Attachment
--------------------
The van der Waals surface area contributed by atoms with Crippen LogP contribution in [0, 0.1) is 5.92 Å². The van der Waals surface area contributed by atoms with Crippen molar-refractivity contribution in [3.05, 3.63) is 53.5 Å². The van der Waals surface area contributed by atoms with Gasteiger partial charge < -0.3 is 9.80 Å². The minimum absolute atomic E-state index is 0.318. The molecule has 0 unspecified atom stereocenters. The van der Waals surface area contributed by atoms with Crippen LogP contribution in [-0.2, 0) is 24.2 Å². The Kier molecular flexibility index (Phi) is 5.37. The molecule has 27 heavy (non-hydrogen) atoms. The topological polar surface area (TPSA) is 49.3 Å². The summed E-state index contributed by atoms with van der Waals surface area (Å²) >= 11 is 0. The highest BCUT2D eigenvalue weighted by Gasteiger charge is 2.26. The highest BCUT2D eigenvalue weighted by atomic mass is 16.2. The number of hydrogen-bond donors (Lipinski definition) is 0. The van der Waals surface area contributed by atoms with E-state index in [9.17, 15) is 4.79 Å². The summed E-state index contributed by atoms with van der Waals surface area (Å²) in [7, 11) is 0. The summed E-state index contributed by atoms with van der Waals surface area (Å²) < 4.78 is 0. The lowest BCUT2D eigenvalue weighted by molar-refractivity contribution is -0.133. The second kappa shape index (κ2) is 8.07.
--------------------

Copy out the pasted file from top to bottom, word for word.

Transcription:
The van der Waals surface area contributed by atoms with Crippen LogP contribution in [0, 0.1) is 5.92 Å². The van der Waals surface area contributed by atoms with Crippen molar-refractivity contribution in [3.05, 3.63) is 53.5 Å². The van der Waals surface area contributed by atoms with Gasteiger partial charge < -0.3 is 9.80 Å². The minimum absolute atomic E-state index is 0.318. The molecule has 0 unspecified atom stereocenters. The van der Waals surface area contributed by atoms with Crippen LogP contribution in [-0.2, 0) is 24.2 Å². The Kier molecular flexibility index (Phi) is 5.37. The molecule has 27 heavy (non-hydrogen) atoms. The topological polar surface area (TPSA) is 49.3 Å². The summed E-state index contributed by atoms with van der Waals surface area (Å²) >= 11 is 0. The highest BCUT2D eigenvalue weighted by Gasteiger charge is 2.26. The highest BCUT2D eigenvalue weighted by atomic mass is 16.2. The number of hydrogen-bond donors (Lipinski definition) is 0. The van der Waals surface area contributed by atoms with E-state index in [9.17, 15) is 4.79 Å². The summed E-state index contributed by atoms with van der Waals surface area (Å²) in [7, 11) is 0. The summed E-state index contributed by atoms with van der Waals surface area (Å²) < 4.78 is 0. The lowest BCUT2D eigenvalue weighted by molar-refractivity contribution is -0.133. The second kappa shape index (κ2) is 8.07.